Cassini gazes across the icy rings of Saturn toward the icy moon Tethys, whose night side is illuminated by Saturnshine, or sunlight reflected by the planet.
Tethys was on the far side of Saturn with respect to Cassini here; an observer looking upward from the moon’s surface toward Cassini would see Saturn’s illuminated disk filling the sky.
Tethys was brightened by a factor of two in this image to increase its visibility. A sliver of the moon’s sunlit northern hemisphere is seen at top. A bright wedge of Saturn’s sunlit side is seen at lower left.
This view looks toward the sunlit side of the rings from about 10 degrees above the ring plane. The image was taken in visible light with the Cassini spacecraft wide-angle camera on May 13, 2017.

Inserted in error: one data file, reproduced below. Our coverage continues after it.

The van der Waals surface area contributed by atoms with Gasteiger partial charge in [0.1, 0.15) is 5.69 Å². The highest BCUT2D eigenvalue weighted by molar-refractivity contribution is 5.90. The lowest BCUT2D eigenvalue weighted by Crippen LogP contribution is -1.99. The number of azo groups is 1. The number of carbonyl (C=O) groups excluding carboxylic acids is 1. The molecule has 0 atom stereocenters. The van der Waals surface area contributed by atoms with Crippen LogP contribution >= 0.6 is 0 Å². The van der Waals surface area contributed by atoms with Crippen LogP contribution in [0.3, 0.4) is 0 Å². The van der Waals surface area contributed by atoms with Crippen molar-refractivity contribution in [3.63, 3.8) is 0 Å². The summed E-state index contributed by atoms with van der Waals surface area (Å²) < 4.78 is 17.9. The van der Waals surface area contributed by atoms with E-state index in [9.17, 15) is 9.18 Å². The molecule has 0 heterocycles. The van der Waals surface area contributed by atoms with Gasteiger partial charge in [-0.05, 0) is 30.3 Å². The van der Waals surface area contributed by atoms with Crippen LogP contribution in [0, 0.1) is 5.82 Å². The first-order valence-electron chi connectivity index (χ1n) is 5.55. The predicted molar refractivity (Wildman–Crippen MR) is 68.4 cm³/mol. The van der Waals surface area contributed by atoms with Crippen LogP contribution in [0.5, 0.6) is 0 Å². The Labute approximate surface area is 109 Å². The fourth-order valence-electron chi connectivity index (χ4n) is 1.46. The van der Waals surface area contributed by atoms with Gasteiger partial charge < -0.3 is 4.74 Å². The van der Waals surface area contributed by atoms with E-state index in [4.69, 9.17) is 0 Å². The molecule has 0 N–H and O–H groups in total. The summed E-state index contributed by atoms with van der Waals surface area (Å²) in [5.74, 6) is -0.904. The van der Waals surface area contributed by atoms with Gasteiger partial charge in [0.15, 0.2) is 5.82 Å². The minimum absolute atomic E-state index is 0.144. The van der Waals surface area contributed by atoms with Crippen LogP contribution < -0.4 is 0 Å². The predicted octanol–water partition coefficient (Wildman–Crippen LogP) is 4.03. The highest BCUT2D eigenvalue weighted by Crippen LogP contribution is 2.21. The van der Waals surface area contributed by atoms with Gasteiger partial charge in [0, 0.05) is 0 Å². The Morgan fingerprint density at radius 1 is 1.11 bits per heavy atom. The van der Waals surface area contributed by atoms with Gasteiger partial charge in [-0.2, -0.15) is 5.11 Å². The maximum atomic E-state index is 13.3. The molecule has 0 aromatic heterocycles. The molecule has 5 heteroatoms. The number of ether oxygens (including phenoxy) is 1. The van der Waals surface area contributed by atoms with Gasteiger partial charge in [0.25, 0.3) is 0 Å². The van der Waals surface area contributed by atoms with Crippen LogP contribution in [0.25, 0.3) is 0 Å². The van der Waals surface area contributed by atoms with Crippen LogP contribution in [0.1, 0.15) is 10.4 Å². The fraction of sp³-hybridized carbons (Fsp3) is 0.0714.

The view was acquired at a distance of approximately 750,000 miles (1.2 million kilometers) from Saturn and at a Sun-Saturn-spacecraft, or phase, angle of 140 degrees. Image scale is 43 miles (70 kilometers) per pixel on Saturn. The distance to Tethys was about 930,000 miles (1.5 million kilometers). The image scale on Tethys is about 56 miles (90 kilometers) per pixel.
I would like to take this moment to remind everyone that Cassini will take it’s final journey into the clouds of Saturn on September 15. Specifically it will happen on September 15, 2017, at around 6:32 am Eastern Standard Time, with the Earth receiving the last signal from Cassini at 7:55 am EST.